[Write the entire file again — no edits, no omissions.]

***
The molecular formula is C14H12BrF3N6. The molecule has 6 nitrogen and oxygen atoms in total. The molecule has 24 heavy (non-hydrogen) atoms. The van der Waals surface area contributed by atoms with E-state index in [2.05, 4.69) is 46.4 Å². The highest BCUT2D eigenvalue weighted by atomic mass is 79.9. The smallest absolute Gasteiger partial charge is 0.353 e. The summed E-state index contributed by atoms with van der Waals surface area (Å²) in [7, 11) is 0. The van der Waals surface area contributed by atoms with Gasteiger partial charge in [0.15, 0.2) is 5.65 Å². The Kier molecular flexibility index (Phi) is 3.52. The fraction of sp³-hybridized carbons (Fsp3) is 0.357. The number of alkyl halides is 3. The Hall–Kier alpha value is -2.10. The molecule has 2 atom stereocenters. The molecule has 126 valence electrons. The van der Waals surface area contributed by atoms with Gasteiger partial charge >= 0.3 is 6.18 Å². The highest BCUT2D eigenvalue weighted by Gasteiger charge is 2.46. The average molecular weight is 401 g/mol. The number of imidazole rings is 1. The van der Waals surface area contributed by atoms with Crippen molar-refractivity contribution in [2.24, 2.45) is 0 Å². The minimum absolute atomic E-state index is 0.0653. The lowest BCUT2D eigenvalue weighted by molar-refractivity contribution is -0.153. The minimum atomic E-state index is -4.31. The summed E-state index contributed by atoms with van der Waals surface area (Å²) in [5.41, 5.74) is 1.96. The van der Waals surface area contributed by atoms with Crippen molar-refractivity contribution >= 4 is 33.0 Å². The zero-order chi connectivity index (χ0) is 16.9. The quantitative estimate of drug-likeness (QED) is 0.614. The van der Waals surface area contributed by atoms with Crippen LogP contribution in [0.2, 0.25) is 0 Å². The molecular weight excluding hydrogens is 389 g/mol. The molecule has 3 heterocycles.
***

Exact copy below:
The molecular formula is C14H12BrF3N6. The molecule has 6 nitrogen and oxygen atoms in total. The molecule has 24 heavy (non-hydrogen) atoms. The van der Waals surface area contributed by atoms with E-state index in [2.05, 4.69) is 46.4 Å². The highest BCUT2D eigenvalue weighted by atomic mass is 79.9. The smallest absolute Gasteiger partial charge is 0.353 e. The summed E-state index contributed by atoms with van der Waals surface area (Å²) in [7, 11) is 0. The van der Waals surface area contributed by atoms with Gasteiger partial charge in [0.15, 0.2) is 5.65 Å². The Kier molecular flexibility index (Phi) is 3.52. The fraction of sp³-hybridized carbons (Fsp3) is 0.357. The number of alkyl halides is 3. The Hall–Kier alpha value is -2.10. The molecule has 2 atom stereocenters. The molecule has 126 valence electrons. The van der Waals surface area contributed by atoms with Gasteiger partial charge >= 0.3 is 6.18 Å². The highest BCUT2D eigenvalue weighted by Gasteiger charge is 2.46. The average molecular weight is 401 g/mol. The number of imidazole rings is 1. The van der Waals surface area contributed by atoms with Crippen molar-refractivity contribution in [2.24, 2.45) is 0 Å². The minimum absolute atomic E-state index is 0.0653. The lowest BCUT2D eigenvalue weighted by molar-refractivity contribution is -0.153. The minimum atomic E-state index is -4.31. The summed E-state index contributed by atoms with van der Waals surface area (Å²) in [5.41, 5.74) is 1.96. The van der Waals surface area contributed by atoms with Crippen molar-refractivity contribution >= 4 is 33.0 Å². The zero-order chi connectivity index (χ0) is 16.9. The quantitative estimate of drug-likeness (QED) is 0.614. The van der Waals surface area contributed by atoms with Crippen LogP contribution in [0.2, 0.25) is 0 Å². The molecular weight excluding hydrogens is 389 g/mol. The molecule has 3 heterocycles.